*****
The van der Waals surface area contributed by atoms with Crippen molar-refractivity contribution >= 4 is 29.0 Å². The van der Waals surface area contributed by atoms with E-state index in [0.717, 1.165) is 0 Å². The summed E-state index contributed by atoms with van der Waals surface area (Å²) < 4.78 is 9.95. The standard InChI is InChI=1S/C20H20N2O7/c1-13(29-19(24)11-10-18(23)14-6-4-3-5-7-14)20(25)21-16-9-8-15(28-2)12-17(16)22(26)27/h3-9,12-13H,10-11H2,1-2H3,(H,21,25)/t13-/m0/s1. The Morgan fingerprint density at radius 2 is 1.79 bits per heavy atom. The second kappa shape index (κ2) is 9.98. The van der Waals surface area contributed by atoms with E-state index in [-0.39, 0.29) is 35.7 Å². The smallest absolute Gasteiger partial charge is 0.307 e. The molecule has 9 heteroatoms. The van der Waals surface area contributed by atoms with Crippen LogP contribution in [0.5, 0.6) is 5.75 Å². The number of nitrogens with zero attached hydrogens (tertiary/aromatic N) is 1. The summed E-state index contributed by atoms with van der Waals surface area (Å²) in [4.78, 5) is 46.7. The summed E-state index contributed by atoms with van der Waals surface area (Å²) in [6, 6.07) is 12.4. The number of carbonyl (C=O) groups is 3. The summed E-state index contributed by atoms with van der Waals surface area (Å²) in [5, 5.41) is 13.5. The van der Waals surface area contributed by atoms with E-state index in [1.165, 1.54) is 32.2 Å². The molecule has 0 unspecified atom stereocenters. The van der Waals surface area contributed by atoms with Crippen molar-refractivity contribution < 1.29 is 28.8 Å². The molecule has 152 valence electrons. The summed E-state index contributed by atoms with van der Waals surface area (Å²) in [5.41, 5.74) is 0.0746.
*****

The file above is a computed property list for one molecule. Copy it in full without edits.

The van der Waals surface area contributed by atoms with Crippen molar-refractivity contribution >= 4 is 29.0 Å². The van der Waals surface area contributed by atoms with E-state index in [0.717, 1.165) is 0 Å². The summed E-state index contributed by atoms with van der Waals surface area (Å²) < 4.78 is 9.95. The standard InChI is InChI=1S/C20H20N2O7/c1-13(29-19(24)11-10-18(23)14-6-4-3-5-7-14)20(25)21-16-9-8-15(28-2)12-17(16)22(26)27/h3-9,12-13H,10-11H2,1-2H3,(H,21,25)/t13-/m0/s1. The Morgan fingerprint density at radius 2 is 1.79 bits per heavy atom. The second kappa shape index (κ2) is 9.98. The van der Waals surface area contributed by atoms with E-state index in [-0.39, 0.29) is 35.7 Å². The smallest absolute Gasteiger partial charge is 0.307 e. The molecule has 9 heteroatoms. The van der Waals surface area contributed by atoms with Crippen LogP contribution in [0.5, 0.6) is 5.75 Å². The number of nitrogens with zero attached hydrogens (tertiary/aromatic N) is 1. The summed E-state index contributed by atoms with van der Waals surface area (Å²) in [4.78, 5) is 46.7. The summed E-state index contributed by atoms with van der Waals surface area (Å²) in [6, 6.07) is 12.4. The number of carbonyl (C=O) groups is 3. The summed E-state index contributed by atoms with van der Waals surface area (Å²) in [5, 5.41) is 13.5. The van der Waals surface area contributed by atoms with E-state index in [1.165, 1.54) is 32.2 Å². The molecule has 0 unspecified atom stereocenters. The van der Waals surface area contributed by atoms with Crippen molar-refractivity contribution < 1.29 is 28.8 Å². The molecule has 152 valence electrons. The summed E-state index contributed by atoms with van der Waals surface area (Å²) in [5.41, 5.74) is 0.0746.